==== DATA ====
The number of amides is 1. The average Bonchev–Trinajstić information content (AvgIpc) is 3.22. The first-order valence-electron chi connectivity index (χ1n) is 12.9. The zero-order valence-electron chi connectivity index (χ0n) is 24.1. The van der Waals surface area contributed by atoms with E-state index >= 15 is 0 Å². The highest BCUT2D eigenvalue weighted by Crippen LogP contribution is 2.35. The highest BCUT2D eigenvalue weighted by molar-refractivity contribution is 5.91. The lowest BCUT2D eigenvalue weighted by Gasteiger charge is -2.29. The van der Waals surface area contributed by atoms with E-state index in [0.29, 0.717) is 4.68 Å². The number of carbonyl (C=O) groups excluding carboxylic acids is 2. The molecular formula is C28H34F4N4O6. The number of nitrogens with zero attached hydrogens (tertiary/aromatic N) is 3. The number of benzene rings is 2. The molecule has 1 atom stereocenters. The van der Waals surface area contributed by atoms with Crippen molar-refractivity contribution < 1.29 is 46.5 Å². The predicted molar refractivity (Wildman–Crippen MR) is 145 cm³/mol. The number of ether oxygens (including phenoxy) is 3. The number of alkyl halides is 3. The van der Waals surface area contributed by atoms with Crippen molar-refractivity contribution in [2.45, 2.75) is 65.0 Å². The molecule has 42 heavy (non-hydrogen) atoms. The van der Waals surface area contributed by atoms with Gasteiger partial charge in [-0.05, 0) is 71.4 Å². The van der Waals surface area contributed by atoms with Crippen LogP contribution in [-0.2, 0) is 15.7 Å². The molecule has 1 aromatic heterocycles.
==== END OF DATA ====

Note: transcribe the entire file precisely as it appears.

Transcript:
The number of amides is 1. The average Bonchev–Trinajstić information content (AvgIpc) is 3.22. The first-order valence-electron chi connectivity index (χ1n) is 12.9. The zero-order valence-electron chi connectivity index (χ0n) is 24.1. The van der Waals surface area contributed by atoms with E-state index >= 15 is 0 Å². The highest BCUT2D eigenvalue weighted by Crippen LogP contribution is 2.35. The highest BCUT2D eigenvalue weighted by molar-refractivity contribution is 5.91. The lowest BCUT2D eigenvalue weighted by Gasteiger charge is -2.29. The van der Waals surface area contributed by atoms with E-state index in [0.29, 0.717) is 4.68 Å². The number of carbonyl (C=O) groups excluding carboxylic acids is 2. The molecular formula is C28H34F4N4O6. The number of nitrogens with zero attached hydrogens (tertiary/aromatic N) is 3. The number of benzene rings is 2. The molecule has 1 atom stereocenters. The van der Waals surface area contributed by atoms with Crippen molar-refractivity contribution < 1.29 is 46.5 Å². The predicted molar refractivity (Wildman–Crippen MR) is 145 cm³/mol. The number of ether oxygens (including phenoxy) is 3. The number of alkyl halides is 3. The van der Waals surface area contributed by atoms with Crippen molar-refractivity contribution in [2.45, 2.75) is 65.0 Å². The molecule has 42 heavy (non-hydrogen) atoms. The van der Waals surface area contributed by atoms with Gasteiger partial charge in [-0.05, 0) is 71.4 Å². The van der Waals surface area contributed by atoms with Crippen LogP contribution in [-0.2, 0) is 15.7 Å². The molecule has 1 aromatic heterocycles.